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Index: the reformed child support system
A bit of history of child support

The reform process
The timetable for the reforms
The basics of the new formula
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How partners are handled in the reformed system
Presuming and establishing paternity
Variations (the new name for departures)
Quick history of the programme to reform the CSA
The stages of the reform to the CSA legislation
Summary of the changes in the reformed system
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Presuming and establishing paternity

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To be responsible for paying child support, a person must be judged to be a "parent". This is complicated, and the rules for judging men to be parents are summarised here. (The rules for female NRPs are simpler, because maternity is not in doubt in the way that paternity can be in doubt).

Throughout the process, if the man proves to be liable to pay child support, the liability dates from about the time the form is sent. Disputing paternity does not change the total amount to be paid. If it delays the first payments, this results in arrears later. If the man proves not to be a parent, he will not be required to start paying, and if he has already paid, the CSA can repay any money paid so far. There have been cases where the CSA has repaid lots of money.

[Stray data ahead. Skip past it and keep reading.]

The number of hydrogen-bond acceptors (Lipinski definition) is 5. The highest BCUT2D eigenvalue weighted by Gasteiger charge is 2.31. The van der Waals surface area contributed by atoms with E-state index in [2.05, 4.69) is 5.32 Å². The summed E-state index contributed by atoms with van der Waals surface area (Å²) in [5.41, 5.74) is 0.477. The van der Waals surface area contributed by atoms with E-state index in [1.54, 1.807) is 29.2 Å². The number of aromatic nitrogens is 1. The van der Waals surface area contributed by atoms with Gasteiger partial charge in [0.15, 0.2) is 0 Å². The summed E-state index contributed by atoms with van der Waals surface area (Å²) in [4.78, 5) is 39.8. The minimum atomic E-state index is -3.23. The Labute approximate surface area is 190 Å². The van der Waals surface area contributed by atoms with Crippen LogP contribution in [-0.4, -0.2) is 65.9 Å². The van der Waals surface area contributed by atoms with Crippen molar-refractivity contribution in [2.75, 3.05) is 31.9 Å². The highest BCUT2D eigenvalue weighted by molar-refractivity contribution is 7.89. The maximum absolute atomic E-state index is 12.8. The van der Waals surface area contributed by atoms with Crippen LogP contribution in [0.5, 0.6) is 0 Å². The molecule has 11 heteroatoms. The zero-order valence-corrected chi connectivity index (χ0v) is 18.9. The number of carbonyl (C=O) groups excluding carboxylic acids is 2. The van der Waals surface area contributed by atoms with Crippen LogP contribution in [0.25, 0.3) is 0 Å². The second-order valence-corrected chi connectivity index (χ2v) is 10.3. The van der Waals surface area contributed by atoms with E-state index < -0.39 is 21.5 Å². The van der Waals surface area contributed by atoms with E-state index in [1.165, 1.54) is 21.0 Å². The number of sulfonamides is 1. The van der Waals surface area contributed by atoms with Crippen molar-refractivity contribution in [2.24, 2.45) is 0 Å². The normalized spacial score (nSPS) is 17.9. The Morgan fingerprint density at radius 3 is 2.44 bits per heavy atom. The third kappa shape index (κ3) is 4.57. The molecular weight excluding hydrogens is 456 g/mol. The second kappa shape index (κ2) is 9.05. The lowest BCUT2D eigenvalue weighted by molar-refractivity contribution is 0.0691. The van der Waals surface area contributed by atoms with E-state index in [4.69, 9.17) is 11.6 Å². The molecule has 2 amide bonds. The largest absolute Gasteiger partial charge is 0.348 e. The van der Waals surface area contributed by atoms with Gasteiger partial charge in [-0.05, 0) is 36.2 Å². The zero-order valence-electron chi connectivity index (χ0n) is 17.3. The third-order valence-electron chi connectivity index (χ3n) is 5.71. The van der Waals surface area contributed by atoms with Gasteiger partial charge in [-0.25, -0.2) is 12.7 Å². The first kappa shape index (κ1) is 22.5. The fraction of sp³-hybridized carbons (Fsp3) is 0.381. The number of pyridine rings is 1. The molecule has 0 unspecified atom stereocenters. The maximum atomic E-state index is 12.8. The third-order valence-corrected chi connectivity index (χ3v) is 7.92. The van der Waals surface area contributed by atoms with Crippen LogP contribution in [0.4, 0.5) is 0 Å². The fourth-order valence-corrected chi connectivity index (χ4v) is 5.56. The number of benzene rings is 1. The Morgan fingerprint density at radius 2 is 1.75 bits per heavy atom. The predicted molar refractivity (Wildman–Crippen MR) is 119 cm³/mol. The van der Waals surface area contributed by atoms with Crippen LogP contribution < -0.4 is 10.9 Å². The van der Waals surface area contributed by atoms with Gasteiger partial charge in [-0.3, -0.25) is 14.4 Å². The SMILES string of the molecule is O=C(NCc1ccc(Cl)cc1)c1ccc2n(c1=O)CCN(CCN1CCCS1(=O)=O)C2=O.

Sometimes the CSA can "presume" that a man is the parent of the child concerned, make a maintenance calculation, and require payment to be started immediately. The purpose of presumption is to get money flowing as quickly as possible, even though there is a possibility that the CSA will have to repay it later.

Important examples are where the man was married to the mother at any time between conception and birth, or where he is named on the birth certificate. The same applies where the man accepted being the parent on the form sent by the CSA.

Other examples include where a man has already been declared to be a parent by a court, or as a result of his wife's fertility treatment, or as a result of surrogate motherhood by another woman, or by formally adopting a child. These cannot be overridden by paternity tests. They won't be discussed further here.

In other cases, the CSA cannot presume parentage. If he disputes it the CSA will use a paternity test ("DNA test") to resolve the matter. If he is the parent, he has to pay for the test, otherwise the CSA pays. If he pays for the test in advance he pays a reduced amount (which will be refunded if he is not the parent), otherwise he pays the full cost of the test (if he is the parent).

Even once a maintenance calculation has been made, it is still possible to resolve disputes, although he must pay in the meantime. If the parent with care agrees, then a paternity test can be used by the CSA. But otherwise it will be up to a court, not the CSA, to resolve the matter. At any time either the mother or the alleged father can apply to a court. Usually the court will require a paternity test. If a man refuses to take a paternity test, the court can draw its own conclusion, typically the obvious one. A court decision is binding on the CSA.

A court can refuse to order a paternity test in the interests of the child, but that is becoming less likely.

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Child Support, Pensions and Social Security Act 2000 (sections 15 & 82 & 83)

Page last updated: 17 December, 2003 © Copyright Barry Pearson 2003